Classes fill up! Apply early for best chances of getting into the study groups you want. Enrollments continue thereafter on a first-come, first-served basis.

  1. Who may join. LLARC welcomes mature men and women of all faiths and backgrounds.
  2. Register by mail using the enrollment form in this brochure, or go to our Web site for a printable enrollment form (print extras for friends!) See
  3. Choose from two levels of participation. (1) Basic annual membership, including the Lunch, Listen & Learn program; or (2) Basic annual membership plus enrollment for the current semester in one or more seminars.
  4. You must be a member to enroll in courses and enjoy other benefits of membership. The membership fee is annual and is valid from September 1, 2016 to August 31, 2017.
  5. The flat tuition rate covers all your study groups for the semester. Space is limited in all classes, however, so enrollment is not guaranteed. (Also, a study group may be cancelled if enrollment is insufficient.) We strongly encourage you to make alternate selections in case your top choices are filled. Don’t forget to indicate the total number of study groups in which you wish to be enrolled.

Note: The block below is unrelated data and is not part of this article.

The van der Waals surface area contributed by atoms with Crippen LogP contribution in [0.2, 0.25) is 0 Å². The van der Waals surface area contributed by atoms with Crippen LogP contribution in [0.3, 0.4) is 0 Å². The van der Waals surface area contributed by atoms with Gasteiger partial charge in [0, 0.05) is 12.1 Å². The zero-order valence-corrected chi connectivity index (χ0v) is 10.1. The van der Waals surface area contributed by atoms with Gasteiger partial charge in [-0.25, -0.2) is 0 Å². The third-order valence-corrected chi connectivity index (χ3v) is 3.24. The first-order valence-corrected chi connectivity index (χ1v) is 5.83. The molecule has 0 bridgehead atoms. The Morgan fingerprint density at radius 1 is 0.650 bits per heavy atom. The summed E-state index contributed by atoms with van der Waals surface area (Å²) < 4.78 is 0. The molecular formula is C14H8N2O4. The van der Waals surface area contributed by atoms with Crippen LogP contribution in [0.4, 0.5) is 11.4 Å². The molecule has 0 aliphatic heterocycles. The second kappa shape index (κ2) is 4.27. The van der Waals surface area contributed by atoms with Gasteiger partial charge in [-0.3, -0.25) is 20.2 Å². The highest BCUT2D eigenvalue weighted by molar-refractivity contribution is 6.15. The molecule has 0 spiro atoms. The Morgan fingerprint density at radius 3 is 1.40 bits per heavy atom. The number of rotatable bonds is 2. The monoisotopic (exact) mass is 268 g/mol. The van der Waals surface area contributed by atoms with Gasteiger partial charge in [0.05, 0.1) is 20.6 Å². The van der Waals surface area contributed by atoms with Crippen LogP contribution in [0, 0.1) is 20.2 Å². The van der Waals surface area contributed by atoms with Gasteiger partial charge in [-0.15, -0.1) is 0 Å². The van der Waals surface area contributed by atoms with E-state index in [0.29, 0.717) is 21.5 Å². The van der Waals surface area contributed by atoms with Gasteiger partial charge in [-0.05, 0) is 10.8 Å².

6. Registrations will be processed beginning on January 8. All applications submitted by that date will be regarded equally for purposes of assigning places in each study group. Applications may be submitted early (and this is encouraged) but they will not be acted upon before January 8. On that date, if any study group is oversubscribed, enrollment will be by lottery. Anyone not enrolled will be placed on a waiting list.
  7. Confirmations will be mailed out weekly beginning January 15. We will confirm you initially for up to two study groups, if space is available. If we are then able to enroll you in an additional selection, we will telephone you and send you a supplemental confirmation. Study group leaders will communicate any preparation necessary for the first class meeting.